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November 3, 2014
Human Cells Model Alzheimer’s Disease
At a Glance
- Researchers designed a cell culture system that reproduces the development of Alzheimer’s disease.
- The system may aid in drug development and could potentially be adapted to study other neurodegenerative disorders.
Alzheimer’s disease is an irreversible, progressive brain disorder. It’s the most common cause of dementia among older people, affecting more than 5 million Americans. The condition, which isn’t a normal part of aging, slowly destroys memory and thinking skills.
Alzheimer’s disease has 2 key features in brain tissue: plaques and tangles. The plaques are abnormal clumps of toxic fragments of the protein beta-amyloid. These fragments are made from amyloid precursor protein and are found in the space between nerve cells. Tangles are abnormal masses of twisted protein threads inside cells made mainly of a modified form of the protein tau. This protein usually has a certain number of chemical tags, known as phosphate groups, attached. In Alzheimer’s disease, too many phosphate groups are attached. The tangles disrupt processes in cells, causing them to die.
To better understand the link between plaques and tangles, a team led by Drs. Rudolph Tanzi and Doo Yeon Kim at Massachusetts General Hospital used a cell culture system to develop a model of Alzheimer’s disease. The research was funded in part by NIH’s National Institute on Aging (NIA) and National Institute of Mental Health (NIMH). The study appeared online on October 12, 2014, in Nature.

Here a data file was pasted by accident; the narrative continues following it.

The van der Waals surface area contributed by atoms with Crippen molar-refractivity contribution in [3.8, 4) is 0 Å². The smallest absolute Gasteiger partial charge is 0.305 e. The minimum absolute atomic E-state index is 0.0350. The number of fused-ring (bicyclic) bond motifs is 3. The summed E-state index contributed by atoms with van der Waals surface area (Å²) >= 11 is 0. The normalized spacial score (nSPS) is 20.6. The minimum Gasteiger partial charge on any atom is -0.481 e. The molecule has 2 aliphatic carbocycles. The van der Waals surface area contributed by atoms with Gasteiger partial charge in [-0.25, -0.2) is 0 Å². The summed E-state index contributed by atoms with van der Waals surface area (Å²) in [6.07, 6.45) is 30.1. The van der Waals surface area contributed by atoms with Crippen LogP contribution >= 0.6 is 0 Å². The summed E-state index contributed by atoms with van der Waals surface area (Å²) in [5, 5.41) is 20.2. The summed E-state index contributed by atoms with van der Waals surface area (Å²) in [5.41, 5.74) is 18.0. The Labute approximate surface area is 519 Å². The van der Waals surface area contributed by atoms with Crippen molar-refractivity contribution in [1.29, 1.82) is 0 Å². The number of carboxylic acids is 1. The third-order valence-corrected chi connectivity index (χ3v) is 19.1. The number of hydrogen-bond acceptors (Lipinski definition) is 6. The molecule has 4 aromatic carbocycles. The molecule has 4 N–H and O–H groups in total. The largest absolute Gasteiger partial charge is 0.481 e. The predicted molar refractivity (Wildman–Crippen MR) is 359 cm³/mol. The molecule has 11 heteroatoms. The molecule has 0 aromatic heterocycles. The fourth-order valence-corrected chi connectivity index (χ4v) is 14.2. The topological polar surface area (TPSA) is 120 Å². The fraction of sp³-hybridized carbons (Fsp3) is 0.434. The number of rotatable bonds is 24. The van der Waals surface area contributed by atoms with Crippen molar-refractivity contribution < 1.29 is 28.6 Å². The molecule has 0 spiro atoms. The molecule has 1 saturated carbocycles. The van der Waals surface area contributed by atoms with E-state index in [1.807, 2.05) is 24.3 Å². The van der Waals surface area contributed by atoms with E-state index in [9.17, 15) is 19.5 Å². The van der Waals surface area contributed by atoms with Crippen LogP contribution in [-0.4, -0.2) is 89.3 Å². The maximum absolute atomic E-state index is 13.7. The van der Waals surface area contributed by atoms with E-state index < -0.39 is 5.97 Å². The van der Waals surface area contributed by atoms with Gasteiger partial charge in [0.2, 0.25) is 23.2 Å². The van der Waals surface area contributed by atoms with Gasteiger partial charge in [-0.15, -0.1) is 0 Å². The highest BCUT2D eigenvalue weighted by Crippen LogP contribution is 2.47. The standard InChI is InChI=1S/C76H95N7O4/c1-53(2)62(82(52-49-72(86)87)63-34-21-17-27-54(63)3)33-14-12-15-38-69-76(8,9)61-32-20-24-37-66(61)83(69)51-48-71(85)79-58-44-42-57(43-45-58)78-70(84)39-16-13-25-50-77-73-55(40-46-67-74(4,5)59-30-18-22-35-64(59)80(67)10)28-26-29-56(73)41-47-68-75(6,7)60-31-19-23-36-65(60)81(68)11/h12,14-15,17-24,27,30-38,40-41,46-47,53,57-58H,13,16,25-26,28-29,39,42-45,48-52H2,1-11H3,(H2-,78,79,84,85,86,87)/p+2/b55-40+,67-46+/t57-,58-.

The scientists grew human neural stem cells in a 3-D gel culture system. The cells were modified to produce high levels of 2 proteins—beta-amyloid precursor protein and presenilin—with mutations seen in inherited forms of Alzheimer’s disease. Over time, the neural cells secreted beta-amyloid, which formed plaques in the gel matrix. The cells also produced high levels of modified tau, which formed threads in the 3-D culture.
The team found that when they blocked beta-amyloid formation, plaques didn’t develop and levels of the modified tau protein decreased. This indicated that beta-amyloid accumulation contributes to the formation of tangles. When they added a compound that prevents extra phosphate groups from attaching to tau, it prevented the formation of tau tangles, even when amyloid plaques were present.
“In this new system that we call ’Alzheimer’s-in-a-dish,’ we’ve been able to show for the first time that amyloid deposition is sufficient to lead to tangles and subsequent cell death,” Tanzi says.
The cell culture system could potentially be used to screen drugs to prevent or treat Alzheimer’s disease. It might also inform development of cell culture models to study other neurodegenerative disorders.
—by Carol Torgan, Ph.D.
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Reference: A three-dimensional human neural cell culture model of Alzheimer’s disease. Choi SH, Kim YH, Hebisch M, Sliwinski C, Lee S, D’Avanzo C, Chen H, Hooli B, Asselin C, Muffat J, Klee JB, Zhang C, Wainger BJ, Peitz M, Kovacs DM, Woolf CJ, Wagner SL, Tanzi RE, Kim DY. Nature. 2014 Oct 12. doi: 10.1038/nature13800. [Epub ahead of print]. PMID: 25307057.
Funding: NIH’s National Institute on Aging (NIA) and National Institute of Mental Health (NIMH); and the Cure Alzheimer’s Fund.